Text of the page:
- Very simple to use
- Offers multiple answers
- Prompts need to be carefully worded
Talk To Books is yet another artificial intelligence tool created by engineers at Google. In this case, the platform uses the words from more than 100,000 books to automatically respond to a question or text prompt.
While you can’t really hold a conversation with the site, you can ask questions like “How can I fall asleep?” and “How did you meet your partner?” to get answers that generally make sense. Type your prompt, then press Go to see the results, and you can filter by literary genre if needed.
This is another example of how machine learning enables AI to predict a good response to a question or prompt by analyzing patterns in text. It’s perhaps a glimpse into how free AI software could change web searches in the future.
[Related: The FTC has its eye on AI scammers]
At this stage, AI can’t really finish novels, or even news articles, but given enough data and refinement, these may be possible uses for it in the future.
- Fast results
- Offers helpful tips along the way
- Ability to use random prompts
- Limited number of image styles
As the name suggests, Pix2Pix is an AI image generator that takes one picture and turns it into another. In this case, the tool shows you a photograph based on something you’ve doodled.
Scroll down the page and you’ll see there are four different examples to try out: cats, buildings, shoes, and handbags. Sketch out your drawing in the window on the left, and click Process to see what the AI makes of it.
This is another engine based on a GAN, where two neural networks work in tandem to produce realistic results, and even figure out where the edges of objects in images should be.
Turning sketches into realistic photos can be useful in all kinds of areas, from building construction to video game design. And the quality of the results is only likely to improve as these neural networks get smarter.
- Sounds natural
- Will chat about almost any topic
- Responds to feedback
- Not always accurate
- Requires you to create an account
ChatGPT has attracted plenty of attention for the way it can generate natural-sounding text on just about any kind of topic, and it feels like a watershed moment in artificial intelligence.
This is what’s called a Large Language Model, which, as the name suggests, is trained on large volumes of sample text. Very, very, large, in fact. It’s then able to predict which words should go together and in which order, and it can improve its own algorithms as human beings rank its responses in terms of quality and appropriateness.
ChatGPT is somewhat like a sophisticated autocorrect engine, and you can try it out for free (though you’ll need to create an account and might find it’s unavailable at busy times). Test its knowledge on a topic you know a lot about, and feel free to offer feedback.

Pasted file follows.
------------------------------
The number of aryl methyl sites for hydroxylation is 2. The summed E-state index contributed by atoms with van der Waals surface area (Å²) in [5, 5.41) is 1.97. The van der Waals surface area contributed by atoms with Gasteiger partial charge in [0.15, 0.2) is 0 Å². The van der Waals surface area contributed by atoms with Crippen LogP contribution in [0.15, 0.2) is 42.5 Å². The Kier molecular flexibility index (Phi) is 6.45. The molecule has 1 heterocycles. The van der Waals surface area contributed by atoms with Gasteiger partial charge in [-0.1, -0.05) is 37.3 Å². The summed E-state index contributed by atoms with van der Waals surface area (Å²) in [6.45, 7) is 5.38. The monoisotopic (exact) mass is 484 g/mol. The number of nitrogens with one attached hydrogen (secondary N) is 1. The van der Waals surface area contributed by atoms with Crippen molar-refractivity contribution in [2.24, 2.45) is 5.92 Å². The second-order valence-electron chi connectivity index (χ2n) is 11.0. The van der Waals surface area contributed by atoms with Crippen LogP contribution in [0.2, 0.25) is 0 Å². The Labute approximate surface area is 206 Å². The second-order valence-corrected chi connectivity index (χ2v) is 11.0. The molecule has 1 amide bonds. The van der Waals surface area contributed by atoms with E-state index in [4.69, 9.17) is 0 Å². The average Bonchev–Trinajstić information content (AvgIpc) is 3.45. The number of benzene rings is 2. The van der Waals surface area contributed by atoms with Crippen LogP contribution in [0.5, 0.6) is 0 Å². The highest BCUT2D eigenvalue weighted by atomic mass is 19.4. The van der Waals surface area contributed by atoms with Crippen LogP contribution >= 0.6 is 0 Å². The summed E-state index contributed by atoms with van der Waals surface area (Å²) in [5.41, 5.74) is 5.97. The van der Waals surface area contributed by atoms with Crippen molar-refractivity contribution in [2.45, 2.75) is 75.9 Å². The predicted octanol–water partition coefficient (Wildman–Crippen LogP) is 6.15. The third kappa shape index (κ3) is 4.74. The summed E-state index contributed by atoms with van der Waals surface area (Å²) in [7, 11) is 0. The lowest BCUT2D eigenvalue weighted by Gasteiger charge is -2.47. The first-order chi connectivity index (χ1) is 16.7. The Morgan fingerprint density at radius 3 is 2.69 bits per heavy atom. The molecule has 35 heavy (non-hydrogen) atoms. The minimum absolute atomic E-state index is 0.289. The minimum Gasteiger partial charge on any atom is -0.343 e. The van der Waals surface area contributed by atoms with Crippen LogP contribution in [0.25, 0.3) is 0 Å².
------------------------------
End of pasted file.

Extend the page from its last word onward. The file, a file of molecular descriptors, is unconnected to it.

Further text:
Deep Dream Generator
- Wide range of picture styles
- Can work with a base image
- Images can be refined
- Limited number of free generations
- Requires you to create an account
Fire up the Deep Dream Generator in your web browser, and you’ll be asked for a text prompt to create an image—it works like Craiyon in that respect, though you’ll get extra options in terms of image generation and refinement.
You can, for example, specify a particular style, such as photorealistic or fantasy. You can also add artists you want to mimic, or even digital camera models you’d like the AI engine to try to emulate. Another option is to supply your own base image for Deep Dream Generator to work with.
Underpinning Deep Dream Generator is a neural network trained on a huge database of images that the engine is trying to replicate, and it’s impressive in terms of the breadth and speed of the results that can be achieved. The platform requires users to spend “energy” to generate images, though, and the less you’re paying them, the fewer pictures you’ll be able to make at a time.
- Vast number of AI tools
- Simple interface
- You can train your own AI models
- The best features require payment
- You’ll need to create an account
Runway is an AI playground with a lot of different tools you can experiment with: create images from text prompts, create new images from existing images, erase parts of images, quickly remove backgrounds, generate a transcript from a video, and more.
For the text-to-image generator, for example, just type out a few words—such as “artistic painting of a solitary figure in an open meadow filled with flowers”—and Runway will go to work. You can choose from artistic styles, mediums (like chalk or ink), and even moods to refine a picture.
Other tools, like the one that colorizes black and white photos, require even fewer clicks. You can use Runway for free, but you’re limited in terms of export resolutions, storage space, and image generations—paid plans start at $15 a month.
It’s all based on advanced machine learning models that can recognize and repeat patterns. You can even use Runway to train your own AI models, making it suitable for advanced users: You might want to train it on photos of your face, for instance, and then generate endless portrait images of yourself in all kinds of styles and settings.
This story has been updated. It was originally published on June 23, 2022.